Cookbook review: From the Land of Nightingales and Roses
Food blogger and home cook Maryam Sinaiee takes readers through a full year in the Persian kitchen, including the festivals, traditions and rituals that make up day-to-day life across Iran.
Born in Tehran, Maryam learned to cook from her mother, grandmothers, and aunts. The kitchens of her youth were filled with the aromas of frying kotlet, stained glass jars of pickled fruits and vegetables, and sweets. After relocating to the UK, she started her blog the Persian Fusion.
Iran is a large country, with many regional specialties. What we call Persian cuisine has been shaped by the Persian Empire’s ancient expansion, trade on the Silk Road, and the wide range of climates within Iran. Regional cooking in southern Iran has been influenced by Indian, Arab and African cuisines. The recipes in the book are taken from Gilan, Mazandaran, Azarbaijan, Kurdistan, Hormozgan, and Khuzestan.
Persian food is based on the theory of “hot” and “cold”: high-energy, high-protein foods are considered “hot” (no relation to spicy), while many vegetables and fruit (particularly sour ones) are “cold.” Persian meals are a careful balance of these elements; it’s believed that too much “hot” food can cause rashes and hot flashes, while too much “cold” food causes digestive issues and low energy. A meal may balance out each of these elements in the same dish; for example, walnuts are “hot” so they are served with pomegranate (“cold.”).
Like my country of Japan, Persian cuisine places great importance on seasonality and the first vegetables of the season, which are called “first of the harvest.” The Persian calendar is based around nature, beginning in March with Noruz (the spring equinox). Iran’s seasonal festivals (including harvest and rain) predate Islam by some 1,400 years. Persian cuisine places high priority on hospitality, and above all, beautiful presentation; dishes are garnished with saffron, yogurt, nuts, caramelized onions or herbs.
Beginning with spring, many seasonal fruits and veggies are incorporated, including rhubarb, onion and egg soup, lamb and rhubarb stew, fava bean and dill frittata, and rice with fava beans and dill (thankfully fresh fava beans, or “soramame,” are also a springtime staple here in Japan!). Summer finds lighter dishes using apricots, plums, cherries and mulberries, as well as chilled soups and cold salads, from the refreshing chilled yogurt and cucumber soup, rice with sour cherries, smoky eggplant dip, and zucchini with garlic, yogurt, and toasted rose petals to refreshing rosewater ice cream with pistachios and a melon and rosewater smoothie. Autumn is the season for quince, squash, pomegranates, pistachios and barberries. Heartier stews and dishes like duck in walnut sauce, lamb and dried plum steew, herbed meatballs and polos (pilavs) are rounded out with stuffed quinces, and butternut squash pancakes. Chilly winter features dried legumes, dried fruits, nuts and wheat noodles, like noodle soups, stews, hotpots, and hearty polos. The “Basics” chapter provides recipes for important elements like steamed rice, breads (taftun, barbari), salads, pickles, garnishes, and drinks.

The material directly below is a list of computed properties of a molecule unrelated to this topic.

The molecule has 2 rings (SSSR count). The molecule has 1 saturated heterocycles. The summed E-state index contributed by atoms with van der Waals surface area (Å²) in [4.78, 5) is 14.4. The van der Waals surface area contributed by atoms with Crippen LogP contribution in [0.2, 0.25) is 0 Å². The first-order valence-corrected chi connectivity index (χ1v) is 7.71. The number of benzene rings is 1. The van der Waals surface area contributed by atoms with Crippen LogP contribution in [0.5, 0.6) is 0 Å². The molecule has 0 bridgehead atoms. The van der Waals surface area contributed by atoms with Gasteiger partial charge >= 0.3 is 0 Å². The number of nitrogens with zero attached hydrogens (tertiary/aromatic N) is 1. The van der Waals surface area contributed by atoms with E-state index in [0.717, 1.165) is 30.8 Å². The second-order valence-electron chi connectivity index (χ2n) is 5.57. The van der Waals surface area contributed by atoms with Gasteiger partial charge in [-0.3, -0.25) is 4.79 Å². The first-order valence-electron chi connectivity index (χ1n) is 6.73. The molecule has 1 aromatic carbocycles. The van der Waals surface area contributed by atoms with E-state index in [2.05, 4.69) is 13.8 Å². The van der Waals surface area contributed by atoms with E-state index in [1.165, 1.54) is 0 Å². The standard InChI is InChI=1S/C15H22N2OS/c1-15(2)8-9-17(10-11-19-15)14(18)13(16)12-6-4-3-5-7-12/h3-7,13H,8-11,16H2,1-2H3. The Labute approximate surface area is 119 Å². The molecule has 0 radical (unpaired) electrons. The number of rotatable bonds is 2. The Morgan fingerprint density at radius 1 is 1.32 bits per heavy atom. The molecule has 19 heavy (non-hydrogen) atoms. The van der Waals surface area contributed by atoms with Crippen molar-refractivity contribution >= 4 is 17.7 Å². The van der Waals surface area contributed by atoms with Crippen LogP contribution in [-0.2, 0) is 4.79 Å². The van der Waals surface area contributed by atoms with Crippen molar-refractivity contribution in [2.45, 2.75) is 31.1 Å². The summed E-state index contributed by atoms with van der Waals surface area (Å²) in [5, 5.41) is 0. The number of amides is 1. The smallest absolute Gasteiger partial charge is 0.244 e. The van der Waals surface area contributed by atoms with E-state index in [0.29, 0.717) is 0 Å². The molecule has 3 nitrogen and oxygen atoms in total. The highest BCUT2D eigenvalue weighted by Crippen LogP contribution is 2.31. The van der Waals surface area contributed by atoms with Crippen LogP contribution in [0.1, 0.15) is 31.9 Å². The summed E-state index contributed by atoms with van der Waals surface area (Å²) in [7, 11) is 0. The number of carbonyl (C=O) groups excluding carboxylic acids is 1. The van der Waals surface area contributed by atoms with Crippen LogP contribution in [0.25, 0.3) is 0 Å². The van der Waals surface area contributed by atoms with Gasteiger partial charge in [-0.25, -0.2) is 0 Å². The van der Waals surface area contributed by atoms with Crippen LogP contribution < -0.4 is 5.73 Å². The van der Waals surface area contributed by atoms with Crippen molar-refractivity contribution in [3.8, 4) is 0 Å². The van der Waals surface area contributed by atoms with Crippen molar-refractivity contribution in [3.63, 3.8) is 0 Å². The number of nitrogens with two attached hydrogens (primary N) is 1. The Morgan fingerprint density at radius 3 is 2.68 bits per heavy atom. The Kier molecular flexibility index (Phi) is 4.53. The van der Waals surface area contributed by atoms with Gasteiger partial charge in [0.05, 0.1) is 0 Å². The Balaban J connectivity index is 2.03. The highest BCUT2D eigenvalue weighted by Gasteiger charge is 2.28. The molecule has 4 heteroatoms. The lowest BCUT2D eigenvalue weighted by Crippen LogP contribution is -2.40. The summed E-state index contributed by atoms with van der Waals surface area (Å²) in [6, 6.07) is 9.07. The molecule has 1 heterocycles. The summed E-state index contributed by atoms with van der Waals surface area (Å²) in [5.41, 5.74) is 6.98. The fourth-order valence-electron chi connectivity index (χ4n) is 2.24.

The food photography (styled and shot by Maryam) is absolutely stunning, with beautifully plated and arranged dishes in an explosion of color and textures. The edges of the pages feature brilliant ceramic tiles and geometric designs, while black and white family photos and scenes from everyday life give a personal touch to the beautiful food photography. Recipes include both metric and US measurements, which I greatly appreciated as I prefer to cook by weight rather than volume, particularly when baking. There is also a glossary of Persian cooking terms.
I own numerous Persian cookbooks, and “From the Land of Nightingales and Roses” has quickly become one of my favorites due to the wide range of regional recipes, ease of finding most ingredients (I keep a fairly well stocked Persian pantry of barberries, spices, dried limes and dried herbs on hand), cultural tidbits, and beautiful photography – it is also highly accessible for vegetarians as many of the vegetable and rice dishes are vegetarian or can easily be made so. The flavor combinations are outstanding too: I loved the inclusion of currants and dates in the rice and green lentils with brown butter eggs, or the saffron potato frittata, which combines mashed potatoes, walnuts, cinnamon, and rose petals in a beautifully layered dish that also holds up well for leftovers (it reminded me of the Spanish potato omelette I used to eat as an exchange student in Spain).
Fans of Yotam Ottolenghi, Persian, and Middle Eastern cuisine will want to add this to your collection as soon as possible – it’s as close as you can get to a food tour of Iran (which is probably outside the realm of possibility for many readers).